As beautiful, wonderful, and precious as life is, this world leaves much to be desired. Day after day we struggle with the effects of sin on our world, lives, and in our relationships. When we try to imagine a sin-free world we come up short.
“But Jesus!” we are quick to cry. Yes, if it wasn’t for Jesus…. Jesus, our hope, Rescuer, Savior, Defender, Transformer. Jesus came to destroy the works of the devil (1 John 3:8); to bring life and freedom (John 10:10, John 8:31-32). However, many of us live as if sin is a problem to solve. Did you gossip? Confess. Jesus forgives. Drool over pornography? Confess it. Jesus forgives.
Because the sinning side of forgiveness feels “free,” we think about sin as if we’re in Dollar Tree, loading the cart before checking out. But God’s desire–as per the book of 1 John–is that our love for God and others would find us running to the check out counter for each item, that we would see the eternal life-sized price tag of each one.
It is tempting for those outside an abusive or oppressive relationship, or as the individual pushing the sin cart, to declare forgiveness–because it didn’t cost us anything. It’s been paid for. There is freedom. But the truth is that someone is bearing the weight and consequences of sin, someone in addition to Jesus. That someone is the one who was sinned against.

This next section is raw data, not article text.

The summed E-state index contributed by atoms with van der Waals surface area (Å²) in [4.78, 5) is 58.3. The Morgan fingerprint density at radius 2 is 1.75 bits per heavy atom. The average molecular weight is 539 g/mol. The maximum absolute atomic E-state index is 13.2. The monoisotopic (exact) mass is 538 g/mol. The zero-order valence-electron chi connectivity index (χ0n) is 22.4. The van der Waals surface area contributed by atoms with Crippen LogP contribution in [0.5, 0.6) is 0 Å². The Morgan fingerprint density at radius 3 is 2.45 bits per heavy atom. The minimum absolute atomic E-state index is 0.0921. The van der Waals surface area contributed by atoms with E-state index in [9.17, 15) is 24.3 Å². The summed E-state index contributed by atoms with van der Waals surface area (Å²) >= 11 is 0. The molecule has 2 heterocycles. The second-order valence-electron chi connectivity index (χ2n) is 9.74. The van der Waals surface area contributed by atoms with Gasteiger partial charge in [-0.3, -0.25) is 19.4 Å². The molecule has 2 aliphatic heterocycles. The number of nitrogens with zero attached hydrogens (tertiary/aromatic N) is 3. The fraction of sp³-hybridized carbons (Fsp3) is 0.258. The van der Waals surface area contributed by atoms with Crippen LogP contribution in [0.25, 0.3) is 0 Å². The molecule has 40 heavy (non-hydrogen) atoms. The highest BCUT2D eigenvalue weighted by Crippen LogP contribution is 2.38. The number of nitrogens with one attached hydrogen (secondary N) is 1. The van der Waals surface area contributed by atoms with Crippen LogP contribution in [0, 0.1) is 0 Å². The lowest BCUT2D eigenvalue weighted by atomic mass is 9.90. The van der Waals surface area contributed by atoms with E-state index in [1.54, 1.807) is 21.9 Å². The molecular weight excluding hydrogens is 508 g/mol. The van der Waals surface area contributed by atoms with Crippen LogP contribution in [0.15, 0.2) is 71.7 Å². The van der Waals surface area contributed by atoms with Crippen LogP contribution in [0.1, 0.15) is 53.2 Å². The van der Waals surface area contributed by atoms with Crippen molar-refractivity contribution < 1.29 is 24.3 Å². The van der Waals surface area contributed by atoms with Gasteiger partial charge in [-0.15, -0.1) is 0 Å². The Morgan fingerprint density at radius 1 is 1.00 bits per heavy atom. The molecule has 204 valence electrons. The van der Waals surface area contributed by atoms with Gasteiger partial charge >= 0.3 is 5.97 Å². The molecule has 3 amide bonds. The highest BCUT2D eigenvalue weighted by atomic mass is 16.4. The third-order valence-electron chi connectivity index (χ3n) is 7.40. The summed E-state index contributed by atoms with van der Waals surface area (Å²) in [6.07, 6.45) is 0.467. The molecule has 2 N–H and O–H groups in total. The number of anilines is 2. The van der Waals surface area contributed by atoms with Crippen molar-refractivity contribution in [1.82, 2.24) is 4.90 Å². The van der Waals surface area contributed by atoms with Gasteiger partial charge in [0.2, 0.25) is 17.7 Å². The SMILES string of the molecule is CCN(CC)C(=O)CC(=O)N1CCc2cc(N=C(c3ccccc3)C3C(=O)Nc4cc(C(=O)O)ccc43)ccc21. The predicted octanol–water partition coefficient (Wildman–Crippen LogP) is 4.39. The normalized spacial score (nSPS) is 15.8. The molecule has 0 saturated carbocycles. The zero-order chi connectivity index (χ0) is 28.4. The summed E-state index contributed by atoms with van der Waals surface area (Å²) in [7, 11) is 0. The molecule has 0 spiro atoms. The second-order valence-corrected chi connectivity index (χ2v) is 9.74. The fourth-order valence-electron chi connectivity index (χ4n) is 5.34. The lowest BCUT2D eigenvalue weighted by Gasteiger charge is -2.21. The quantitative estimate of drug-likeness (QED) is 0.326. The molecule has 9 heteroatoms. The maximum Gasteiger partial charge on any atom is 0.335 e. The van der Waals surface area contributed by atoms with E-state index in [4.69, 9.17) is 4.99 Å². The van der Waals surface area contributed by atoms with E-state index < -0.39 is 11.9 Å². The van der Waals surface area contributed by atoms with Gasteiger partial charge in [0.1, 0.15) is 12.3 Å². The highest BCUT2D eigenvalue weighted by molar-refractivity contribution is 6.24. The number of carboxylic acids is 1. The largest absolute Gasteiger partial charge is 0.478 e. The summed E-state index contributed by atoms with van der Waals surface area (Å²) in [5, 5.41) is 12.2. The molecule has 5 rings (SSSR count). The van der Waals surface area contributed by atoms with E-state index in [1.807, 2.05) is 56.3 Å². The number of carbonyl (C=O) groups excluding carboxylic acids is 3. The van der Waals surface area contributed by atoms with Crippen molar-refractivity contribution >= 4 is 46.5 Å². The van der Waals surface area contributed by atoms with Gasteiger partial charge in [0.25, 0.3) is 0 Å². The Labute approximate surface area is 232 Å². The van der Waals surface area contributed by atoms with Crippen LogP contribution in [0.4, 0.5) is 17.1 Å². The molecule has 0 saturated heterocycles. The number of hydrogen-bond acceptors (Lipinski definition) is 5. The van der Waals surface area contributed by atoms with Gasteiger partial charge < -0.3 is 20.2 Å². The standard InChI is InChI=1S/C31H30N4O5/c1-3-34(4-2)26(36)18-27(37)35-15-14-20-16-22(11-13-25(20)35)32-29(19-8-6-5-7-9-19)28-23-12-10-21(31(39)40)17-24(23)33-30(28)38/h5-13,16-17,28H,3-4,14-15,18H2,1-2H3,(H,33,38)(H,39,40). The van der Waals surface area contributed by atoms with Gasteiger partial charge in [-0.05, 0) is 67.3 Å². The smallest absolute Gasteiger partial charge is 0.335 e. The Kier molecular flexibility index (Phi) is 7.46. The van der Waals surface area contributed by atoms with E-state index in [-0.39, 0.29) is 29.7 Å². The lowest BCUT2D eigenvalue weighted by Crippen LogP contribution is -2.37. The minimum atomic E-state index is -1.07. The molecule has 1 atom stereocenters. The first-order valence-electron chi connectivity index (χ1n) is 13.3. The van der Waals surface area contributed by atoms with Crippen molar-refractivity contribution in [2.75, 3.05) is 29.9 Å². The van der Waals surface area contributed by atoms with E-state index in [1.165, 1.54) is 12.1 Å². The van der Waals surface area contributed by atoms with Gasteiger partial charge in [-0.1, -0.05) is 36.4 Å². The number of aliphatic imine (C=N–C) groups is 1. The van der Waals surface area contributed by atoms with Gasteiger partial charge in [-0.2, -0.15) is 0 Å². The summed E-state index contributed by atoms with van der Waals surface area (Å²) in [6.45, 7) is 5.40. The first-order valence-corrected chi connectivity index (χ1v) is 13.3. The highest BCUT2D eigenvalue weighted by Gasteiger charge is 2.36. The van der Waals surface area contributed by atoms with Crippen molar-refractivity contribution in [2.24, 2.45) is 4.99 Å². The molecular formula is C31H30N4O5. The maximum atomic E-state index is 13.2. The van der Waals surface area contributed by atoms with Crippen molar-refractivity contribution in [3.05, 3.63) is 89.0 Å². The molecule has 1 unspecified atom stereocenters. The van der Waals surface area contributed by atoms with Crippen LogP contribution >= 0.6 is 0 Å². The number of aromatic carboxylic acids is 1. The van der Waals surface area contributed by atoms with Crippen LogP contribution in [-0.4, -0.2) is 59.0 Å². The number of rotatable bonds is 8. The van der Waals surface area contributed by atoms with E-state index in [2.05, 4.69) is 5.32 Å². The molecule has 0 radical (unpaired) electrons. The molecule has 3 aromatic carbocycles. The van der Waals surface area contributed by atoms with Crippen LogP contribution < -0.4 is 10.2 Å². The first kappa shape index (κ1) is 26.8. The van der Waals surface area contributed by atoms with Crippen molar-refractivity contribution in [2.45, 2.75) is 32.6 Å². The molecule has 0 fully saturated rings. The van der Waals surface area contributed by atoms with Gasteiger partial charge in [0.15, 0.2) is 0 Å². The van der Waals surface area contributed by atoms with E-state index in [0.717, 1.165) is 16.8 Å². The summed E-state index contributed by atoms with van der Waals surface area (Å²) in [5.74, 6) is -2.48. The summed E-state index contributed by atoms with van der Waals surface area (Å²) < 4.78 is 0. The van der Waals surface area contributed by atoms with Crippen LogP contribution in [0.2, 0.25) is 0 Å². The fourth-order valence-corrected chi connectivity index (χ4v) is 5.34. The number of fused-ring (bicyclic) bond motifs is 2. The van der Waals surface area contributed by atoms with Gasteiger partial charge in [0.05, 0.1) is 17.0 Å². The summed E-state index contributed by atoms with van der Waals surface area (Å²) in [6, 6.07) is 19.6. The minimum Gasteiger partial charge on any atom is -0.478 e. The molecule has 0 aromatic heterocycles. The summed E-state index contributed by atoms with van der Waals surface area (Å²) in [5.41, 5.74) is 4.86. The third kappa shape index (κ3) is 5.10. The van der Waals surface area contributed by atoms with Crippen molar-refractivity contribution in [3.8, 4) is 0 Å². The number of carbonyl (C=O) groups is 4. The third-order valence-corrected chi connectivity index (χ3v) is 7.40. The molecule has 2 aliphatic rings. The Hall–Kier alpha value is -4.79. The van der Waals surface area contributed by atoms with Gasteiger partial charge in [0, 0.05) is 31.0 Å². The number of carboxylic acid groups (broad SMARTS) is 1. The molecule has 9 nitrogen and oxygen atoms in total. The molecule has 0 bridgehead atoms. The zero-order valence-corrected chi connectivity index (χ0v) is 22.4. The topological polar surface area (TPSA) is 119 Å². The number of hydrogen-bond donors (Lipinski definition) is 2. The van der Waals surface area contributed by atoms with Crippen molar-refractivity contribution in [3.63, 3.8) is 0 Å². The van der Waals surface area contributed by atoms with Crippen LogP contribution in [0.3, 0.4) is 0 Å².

We bear the result of others’ sin against us. Fully. Wholly. Often alone. Just as Jesus bore our sin in His own body on the tree (1 Peter 3:18), we are hurt. We carry gnawing memories, experience fear, shame, distrust. The individual who sinned is done. He’s over it. He said “sorry” and moved on. No harm. No foul.
It’s easy to take an item to the Jesus-counter, confess, ask forgiveness, then walk out the door with pockets, nooks, and crannies loaded with unconfessed sin.
Abuse is not an “event.” Sin is never one event. It is an ongoing course of conduct crime.
Sin kills relationships. Sin is more than a problem to be solved.